Simultaneous to the internal airflow, air is drawn into the fan(s) 126 of the external flow fan module 122 and is forced over the prongs 112 as is also indicated by directional arrows. Therefore, heat transmitted to the prongs 112 through their contact with the heat sink 102 is transferred to the air flowing over the prongs to further remove heat. Accordingly, heat is removed from internal and external surfaces of the heat dissipation apparatus 100 with the internal and external airflows. Due to the increased surface area that receives a forced airflow, increased heat transfer may be achieved and, therefore, the size and/or weight of the heat sink 102 may be decreased as compared to conventional heat sinks described in the foregoing.
In the embodiment described above in relation to
In each of the above-described embodiments, air may be drawn directly from the ambient air outside of the computer in which the heat dissipation device is provided so as to provide relatively cool air to the heat dissipating apparatus for the purpose of transferring heat. Alternatively, however, air (or other fluid) may be drawn from within the computer interior, if desired. In similar manner, air exhausted from a heat dissipation apparatus can be directly exhausted to the ambient air outside of the computer so as to remove heat from the computer interior. Alternatively, however, the air (or other fluid) may simply be exhausted to the computer interior and then removed from the computer with a separate apparatus (e.g., a separate computer exhaust fan).
In view of the above, an embodiment of a method for dissipating heat from a processor can be summarized as indicated in the flow diagram of FIG. 8. Beginning with block 800 of that figure, fluid is forced through an internal chamber formed within a heat sink to which the processor is mounted. Next, in block 802, the fluid is forced from the internal chamber of the heat sink through at least one hollow prong that extends from the heat sink and that is in fluid communication with the internal chamber of the heat sink. Furthermore, as indicated in block 804, fluid is forced over exterior surfaces of the at least one hollow prong.
|Cited Patent||Filing date||Publication date||Applicant||Title|
|US5158136 *||Nov 12, 1991||Oct 27, 1992||At&T Laboratories||Pin fin heat sink including flow enhancement|
|US5239443 *||Apr 23, 1992||Aug 24, 1993||International Business Machines Corporation||Blind hole cold plate cooling system|
|US5351748 *||Jan 21, 1993||Oct 4, 1994||Baruch Dagan||Tubular pin fin heat sink for electronic components|
|US5583316 *||Aug 6, 1993||Dec 10, 1996||Pfu Limited||Heat-generating element cooling device|
|US5781411||Sep 19, 1996||Jul 14, 1998||Gateway 2000, Inc.||Heat sink utilizing the chimney effect|
|US6410982 *||Nov 12, 1999||Jun 25, 2002||Intel Corporation||Heatpipesink having integrated heat pipe and heat sink|
|US6490160 *||Aug 2, 2001||Dec 3, 2002||Incep Technologies, Inc.||Vapor chamber with integrated pin array|
|US6666260 *||Mar 7, 2002||Dec 23, 2003||Sun Microsystems, Inc.||Scalable and modular heat sink-heat pipe cooling system|
|US6817405 *||Jun 3, 2002||Nov 16, 2004||International Business Machines Corporation||Apparatus having forced fluid cooling and pin-fin heat sink|
|US6820684 *||Jun 26, 2003||Nov 23, 2004||International Business Machines Corporation||Cooling system and cooled electronics assembly employing partially liquid filled thermal spreader|
|US20020149912||Nov 19, 2001||Oct 17, 2002||Shao-Kang Chu||Heat sink dissipating heat by transformations of states of fluid|
|DE4402918A1||Feb 1, 1994||Aug 3, 1995||Export Contor Ausenhandelsgese||Heat-sink for power semiconductor devices, e.g. converters in test equipment|
|JPH0917920A||Title not available|
|Citing Patent||Filing date||Publication date||Applicant||Title|
|US7307840 *||Oct 14, 2005||Dec 11, 2007||Smiths Aerospace Llc||Cross-flow redundant air cooling method for high reliability electronics|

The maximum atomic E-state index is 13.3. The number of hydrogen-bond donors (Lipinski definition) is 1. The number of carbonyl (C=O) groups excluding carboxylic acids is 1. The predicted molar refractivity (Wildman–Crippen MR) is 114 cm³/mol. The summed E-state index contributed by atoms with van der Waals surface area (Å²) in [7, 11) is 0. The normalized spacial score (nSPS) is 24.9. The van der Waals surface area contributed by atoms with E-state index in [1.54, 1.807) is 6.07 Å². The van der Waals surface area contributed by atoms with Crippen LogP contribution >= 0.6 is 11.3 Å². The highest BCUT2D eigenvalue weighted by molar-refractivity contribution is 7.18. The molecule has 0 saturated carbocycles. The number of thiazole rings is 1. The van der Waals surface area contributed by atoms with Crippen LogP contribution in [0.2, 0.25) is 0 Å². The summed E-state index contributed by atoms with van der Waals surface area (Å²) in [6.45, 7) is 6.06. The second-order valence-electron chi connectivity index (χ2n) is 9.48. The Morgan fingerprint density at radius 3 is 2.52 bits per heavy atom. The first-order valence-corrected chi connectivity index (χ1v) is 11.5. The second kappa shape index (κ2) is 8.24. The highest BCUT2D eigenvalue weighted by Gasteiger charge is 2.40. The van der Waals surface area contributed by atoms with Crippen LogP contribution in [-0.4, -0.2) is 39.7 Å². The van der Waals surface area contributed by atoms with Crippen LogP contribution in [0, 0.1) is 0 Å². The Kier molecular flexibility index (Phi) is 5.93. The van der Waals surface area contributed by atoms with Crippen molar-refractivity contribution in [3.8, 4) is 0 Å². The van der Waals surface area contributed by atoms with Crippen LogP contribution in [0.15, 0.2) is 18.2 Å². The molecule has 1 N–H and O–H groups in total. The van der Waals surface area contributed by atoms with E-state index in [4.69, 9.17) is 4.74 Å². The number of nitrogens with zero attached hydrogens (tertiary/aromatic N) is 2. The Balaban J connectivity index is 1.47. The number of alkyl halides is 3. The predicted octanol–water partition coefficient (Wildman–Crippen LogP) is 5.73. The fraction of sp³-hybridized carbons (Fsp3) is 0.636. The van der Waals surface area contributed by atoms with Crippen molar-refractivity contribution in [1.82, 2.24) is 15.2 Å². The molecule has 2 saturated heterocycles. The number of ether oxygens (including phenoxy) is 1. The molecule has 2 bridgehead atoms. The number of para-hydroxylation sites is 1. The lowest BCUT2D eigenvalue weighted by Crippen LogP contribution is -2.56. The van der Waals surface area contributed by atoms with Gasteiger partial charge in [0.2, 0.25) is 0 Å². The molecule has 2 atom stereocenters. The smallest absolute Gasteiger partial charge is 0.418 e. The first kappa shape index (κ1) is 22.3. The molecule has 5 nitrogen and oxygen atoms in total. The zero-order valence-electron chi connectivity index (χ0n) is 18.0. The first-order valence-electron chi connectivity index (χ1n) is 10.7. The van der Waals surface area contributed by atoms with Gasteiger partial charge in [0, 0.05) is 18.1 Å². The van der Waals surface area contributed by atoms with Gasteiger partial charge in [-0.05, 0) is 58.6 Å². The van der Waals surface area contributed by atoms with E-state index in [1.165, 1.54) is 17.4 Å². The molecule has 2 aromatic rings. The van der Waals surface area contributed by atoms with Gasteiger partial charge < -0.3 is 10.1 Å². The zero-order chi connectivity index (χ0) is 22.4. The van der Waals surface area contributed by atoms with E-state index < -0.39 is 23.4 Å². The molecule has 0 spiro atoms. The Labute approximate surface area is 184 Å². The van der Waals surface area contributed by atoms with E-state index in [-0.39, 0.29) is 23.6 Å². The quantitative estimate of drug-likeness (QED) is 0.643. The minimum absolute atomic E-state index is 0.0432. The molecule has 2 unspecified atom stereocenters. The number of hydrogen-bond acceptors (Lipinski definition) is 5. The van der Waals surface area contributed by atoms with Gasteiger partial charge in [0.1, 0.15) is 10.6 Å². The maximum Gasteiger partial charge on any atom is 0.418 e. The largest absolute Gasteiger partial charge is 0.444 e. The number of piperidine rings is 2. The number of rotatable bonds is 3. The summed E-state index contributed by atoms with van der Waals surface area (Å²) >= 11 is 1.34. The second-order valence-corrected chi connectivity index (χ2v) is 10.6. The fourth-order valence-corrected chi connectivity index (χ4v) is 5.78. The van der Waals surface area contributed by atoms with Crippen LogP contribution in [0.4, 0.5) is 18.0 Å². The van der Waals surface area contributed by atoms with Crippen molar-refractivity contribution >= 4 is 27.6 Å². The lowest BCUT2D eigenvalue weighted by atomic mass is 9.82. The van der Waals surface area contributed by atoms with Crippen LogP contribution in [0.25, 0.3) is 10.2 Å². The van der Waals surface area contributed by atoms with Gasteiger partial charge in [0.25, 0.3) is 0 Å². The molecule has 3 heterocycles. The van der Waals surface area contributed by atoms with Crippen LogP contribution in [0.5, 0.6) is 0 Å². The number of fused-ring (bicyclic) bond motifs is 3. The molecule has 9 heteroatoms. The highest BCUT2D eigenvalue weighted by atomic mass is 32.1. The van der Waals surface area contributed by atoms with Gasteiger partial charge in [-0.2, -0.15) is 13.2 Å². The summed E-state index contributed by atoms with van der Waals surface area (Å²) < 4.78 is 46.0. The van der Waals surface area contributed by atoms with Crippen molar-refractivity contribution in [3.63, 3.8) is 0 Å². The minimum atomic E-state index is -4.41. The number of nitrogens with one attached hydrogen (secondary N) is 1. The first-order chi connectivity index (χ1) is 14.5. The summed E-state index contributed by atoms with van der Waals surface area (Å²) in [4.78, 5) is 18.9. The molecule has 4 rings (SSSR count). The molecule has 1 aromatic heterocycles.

|US7578337||Oct 27, 2005||Aug 25, 2009||United States Thermoelectric Consortium||Heat dissipating device|
|US7814965||Nov 20, 2006||Oct 19, 2010||United States Thermoelectric Consortium||Airflow heat dissipation device|
|US7992625||Aug 18, 2006||Aug 9, 2011||United States Thermoelectric Consortium||Fluid-operated heat transfer device|
|US8141620||Feb 26, 2007||Mar 27, 2012||United States Thermoelectric Consortium (USTC)||Method for conditioning a cooling loop of a heat exchange system|
|US8189331 *||May 25, 2010||May 29, 2012||Hewlett-Packard Development Company, L.P.||Thermal management systems and methods|
|US8490419||Aug 18, 2010||Jul 23, 2013||United States Thermoelectric Consortium||Interlocked jets cooling method and apparatus|
|US20050270741 *||Jun 2, 2004||Dec 8, 2005||Wang Chin W||Large-area planar heat dissipation structure|
|US20060231236 *||Oct 27, 2005||Oct 19, 2006||Michael Spokoiny||Heat dissipating device|
|US20070086161 *||Oct 14, 2005||Apr 19, 2007||Smiths Aerospace Llc||Cross-flow redundant air cooling method for high reliability electronics|
|US20090284918 *||Dec 30, 2008||Nov 19, 2009||Hon Hai Precision Industry Co., Ltd.||Electronic device with phononic crystal structure|
|US20110042041 *||Aug 18, 2010||Feb 24, 2011||Ecologence, LLC||Interlocked jets cooling method and apparatus|
|US20110292592 *||May 25, 2010||Dec 1, 2011||Hewlett-Packard Development Company, L.P.||Thermal management systems and methods|
|US20140048993 *||Aug 17, 2012||Feb 20, 2014||Apple Inc.||Selective placement of coolant to undercut areas|
|US20140085828 *||Nov 6, 2012||Mar 27, 2014||Hon Hai Precision Industry Co., Ltd.||Electronic device with heat sink|
|US20150153113 *||Dec 3, 2013||Jun 4, 2015||International Business Machines Corporation||Heat sink with air pathways through the base|
|U.S. Classification||361/695, 165/104.33, 257/E23.099, 174/16.3, 257/E23.105, 361/694, 257/722, 361/690|
|International Classification||H01L23/467, H01L23/367|
|Cooperative Classification||H01L23/467, H01L2924/0002, H01L23/3677|
|European Classification||H01L23/467, H01L23/367W|
|Oct 22, 2003||AS||Assignment|
Owner name: HEWLETT-PACKARD DEVELOPMENT COMPANY, L.P., TEXAS
Free format text: ASSIGNMENT OF ASSIGNORS INTEREST;ASSIGNORS:GEDAMU, ELIAS;MAN, DENISE;REEL/FRAME:014067/0358;SIGNINGDATES FROM 20030819 TO 20030820
|Oct 31, 2003||AS||Assignment|
Owner name: HEWLETT-PACKARD DEVELOPMENT COMPANY, L.P., TEXAS
Free format text: DOCUMENT RE-RECORDED TO CORRECT AN ERROR CONTAINED IN PROPERTY NUMBER 10/649,651. DOCUMENT PREVIOUSLY RECORDED ON REEL 014067, FRAME 0358.;ASSIGNORS:GEDAMU, ELIAS;MAN, DENISE;REEL/FRAME:014650/0721;SIGNING DATES FROM 20030819 TO 20030820
|Mar 6, 2009||FPAY||Fee payment|
Year of fee payment: 4
|Aug 11, 2009||CC||Certificate of correction|
|Apr 19, 2013||REMI||Maintenance fee reminder mailed|
|Sep 6, 2013||LAPS||Lapse for failure to pay maintenance fees|
|Oct 29, 2013||FP||Expired due to failure to pay maintenance fee|
Effective date: 20130906